Yemen smolders amid attacks

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CAIRO -- The Yemen summer has seethed with pitched battles and bloodshed, raising fears that the country will tumble into further disarray, even as Washington has more than doubled its military and security aid.

Gunfights and explosions break out in spasms across a nation at the dangerous intersection of the Middle East and the Horn of Africa.

In the south, an al-Qaida-linked network has carried out strategic attacks on security targets, while in the north, a rebel group has renewed fighting against rival tribes and government forces.

The country is accustomed to extremism and tribal animosities. But the fighting is an indication that President Ali Abdullah Saleh remains unable to outflank his enemies, despite increased raids on al-Qaida militants and a restive truce with the northern insurgent group, the Houthis.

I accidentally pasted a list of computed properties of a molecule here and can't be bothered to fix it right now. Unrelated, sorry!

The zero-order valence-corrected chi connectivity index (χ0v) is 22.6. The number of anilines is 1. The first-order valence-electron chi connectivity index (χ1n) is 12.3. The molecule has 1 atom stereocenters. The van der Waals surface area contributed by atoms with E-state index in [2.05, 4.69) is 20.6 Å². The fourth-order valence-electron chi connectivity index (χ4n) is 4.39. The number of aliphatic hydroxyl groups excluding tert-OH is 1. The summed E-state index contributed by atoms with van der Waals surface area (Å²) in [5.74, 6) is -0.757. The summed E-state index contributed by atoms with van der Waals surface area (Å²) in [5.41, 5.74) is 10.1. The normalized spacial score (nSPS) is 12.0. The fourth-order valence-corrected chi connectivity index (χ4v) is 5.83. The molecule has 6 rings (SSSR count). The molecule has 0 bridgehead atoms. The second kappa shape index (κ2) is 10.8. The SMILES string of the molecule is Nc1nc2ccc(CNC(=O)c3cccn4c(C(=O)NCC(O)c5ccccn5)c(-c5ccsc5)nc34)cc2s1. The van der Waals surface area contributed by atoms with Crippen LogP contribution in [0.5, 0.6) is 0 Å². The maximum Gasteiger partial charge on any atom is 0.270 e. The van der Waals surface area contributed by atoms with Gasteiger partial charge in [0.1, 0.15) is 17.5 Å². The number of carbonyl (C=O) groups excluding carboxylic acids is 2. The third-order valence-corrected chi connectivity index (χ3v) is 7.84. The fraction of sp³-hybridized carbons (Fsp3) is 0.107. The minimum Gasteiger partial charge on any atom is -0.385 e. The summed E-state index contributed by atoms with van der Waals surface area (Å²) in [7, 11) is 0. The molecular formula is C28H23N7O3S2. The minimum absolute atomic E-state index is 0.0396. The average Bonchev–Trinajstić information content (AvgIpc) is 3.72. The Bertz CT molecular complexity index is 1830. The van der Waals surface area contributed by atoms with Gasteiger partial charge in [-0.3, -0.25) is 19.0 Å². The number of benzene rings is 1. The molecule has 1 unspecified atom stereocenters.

Desperation and anger are feeding militant organizations such as al-Qaida in the Arabian Peninsula, which has also set its sights on international targets. It claimed responsibility for a failed U.S. passenger jet bombing in December and the attempted assassination of a Saudi prince.

Washington has increased its security aid to Yemen from $67 million to $150 million and is training and providing intelligence to its special forces.

The al-Qaida faction responded with an assassination bid against the British ambassador in April, a string of deadly attacks on security forces launched in June, and is apparently behind an English-language magazine, Inspire, trying to broaden recruitment with articles on making bombs and using encrypted messages.

Al-Qaida's assaults in the south have been bold and coordinated, including simultaneous attacks July 14 on two police stations in Zinjibar that killed at least three officers and a June raid on a security headquarters in Aden, freeing prisoners and killing 11 people.

They come as U.S.-born cleric Anwar al-Awlaki, whom the Obama administration is trying to assassinate, has sought more prominence among militants.

The recent attacks suggest al-Qaida is manipulating its tribal connections to exploit tensions in a widening and violent southern secessionist movement.Filled with angry and unemployed young men, the south is rich territory for recruitment and inciting clans against the state.


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